Factory 2030 – The ‘Coming of Age’ of The Smart Factory
In December 1913, Henry Ford introduced the first moving assembly line enabling the mass production of an entire automobile. The innovation reduced the assembly time of a vehicle build from more than 12 hours to just 93 minutes.
When the Model T was introduced by Ford in 1908 he continued to work on building vehicles more efficiently. The famous Ford quote, to a gathered group of salesmen, “The customer can have any color he wants as long as its black” came about since black was the fastest drying paint color at the time. Model T’s only came in black for twelve out of its nineteen model years. Colors were added and included green, bright red, dark blue, brown, maroon and gray proving that the consumer even back then wanted choice and thus the age of flexible manufacturing was also born.
Much has changed in the world of manufacturing over the past 100 years; the changes about to be realized by the next generation of manufacturing concepts will bring about a 4th manufacturing revolution and dramatically change how the manufacturing supply chain integrates with the customer.
Factory 2030, is a Smart Factory, that is Industry 4.0 compliant whereby all machinery and equipment are connected allowing real-time monitoring to ultimately make decisions without human involvement. A combination of cyber-physical systems and the Industrial Internet of Things (IIoT) will make it all possible and make the Smart Factory a reality. One characteristic of the factory of the future is its ultimate flexibility whereby it will be able to mass produce products with a batch size of just one – allowing products to be fully customized to the customer needs – a far cry from the early days of ‘cookie cutter’ manufacturing operated Henry Ford.
In order for Factory 2030 to be realized it necessitates the coming together of numerous developing technologies. In this article we touch on many of these and their respective roles in bringing about the Smart Factory.
To connect all equipment it is necessary to use a high speed wireless network with minimum latency. A 5G private network is the foundation for flexible, efficient and responsive manufacturing delivering the digital replica, critical for next generation quality assurance, and one that can warn of predicted machinery faults ahead of time, offering full traceability of real-time quality while providing direct access to plant and equipment performance.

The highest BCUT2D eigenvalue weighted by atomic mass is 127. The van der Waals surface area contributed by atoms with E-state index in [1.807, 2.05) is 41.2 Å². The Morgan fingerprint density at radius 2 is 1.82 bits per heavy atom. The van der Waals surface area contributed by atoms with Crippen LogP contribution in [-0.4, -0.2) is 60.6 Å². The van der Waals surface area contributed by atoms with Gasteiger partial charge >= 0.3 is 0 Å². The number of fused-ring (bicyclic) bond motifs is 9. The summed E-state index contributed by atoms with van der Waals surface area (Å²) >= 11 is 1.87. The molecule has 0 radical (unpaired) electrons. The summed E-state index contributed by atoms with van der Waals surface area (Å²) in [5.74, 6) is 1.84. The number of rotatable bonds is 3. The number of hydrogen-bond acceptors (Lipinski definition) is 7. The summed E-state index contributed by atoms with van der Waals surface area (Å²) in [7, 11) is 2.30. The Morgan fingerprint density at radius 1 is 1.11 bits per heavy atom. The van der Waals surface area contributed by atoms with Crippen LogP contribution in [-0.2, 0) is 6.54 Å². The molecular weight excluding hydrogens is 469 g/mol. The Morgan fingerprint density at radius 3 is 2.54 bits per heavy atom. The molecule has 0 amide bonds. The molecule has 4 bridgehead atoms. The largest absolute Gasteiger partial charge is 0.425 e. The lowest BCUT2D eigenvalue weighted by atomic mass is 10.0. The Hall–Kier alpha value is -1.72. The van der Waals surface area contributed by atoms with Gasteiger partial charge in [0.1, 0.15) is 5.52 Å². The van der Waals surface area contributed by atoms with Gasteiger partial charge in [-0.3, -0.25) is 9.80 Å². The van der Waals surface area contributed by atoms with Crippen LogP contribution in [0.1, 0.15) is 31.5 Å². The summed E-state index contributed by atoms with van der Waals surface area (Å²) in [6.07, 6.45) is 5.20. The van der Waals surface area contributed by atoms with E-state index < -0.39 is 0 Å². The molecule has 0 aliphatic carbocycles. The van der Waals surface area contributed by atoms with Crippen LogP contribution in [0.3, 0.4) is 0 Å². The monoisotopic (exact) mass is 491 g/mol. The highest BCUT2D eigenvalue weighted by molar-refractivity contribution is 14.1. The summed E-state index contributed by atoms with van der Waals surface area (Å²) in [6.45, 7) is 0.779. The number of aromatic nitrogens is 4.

Edge computing is the practice of processing data near the edge of the network, and where the actionable data is being generated locally, instead of in a centralized data-processing warehouse. Edge computing is a distributed, open IT architecture that features decentralized processing power, enabling mobile computing and Internet of Things (IoT) technologies. In edge computing, data is processed by the collection device itself or by a local computation, rather than raw data being transmitted to a data center.
Edge devices reduce data loads and report meaningful, high-level results supplying real-time information. This approach allows the Smart Factory to analyze essential data faster by processing machine-based data closer to the source.
Moving process data directly from the factory floor to the digital cloud creates bandwidth and latency issues that can become a roadblock to real-time reporting. In response, smart sensors, with onboard data processing, efficiently perform computing at the “edge” of the factory network.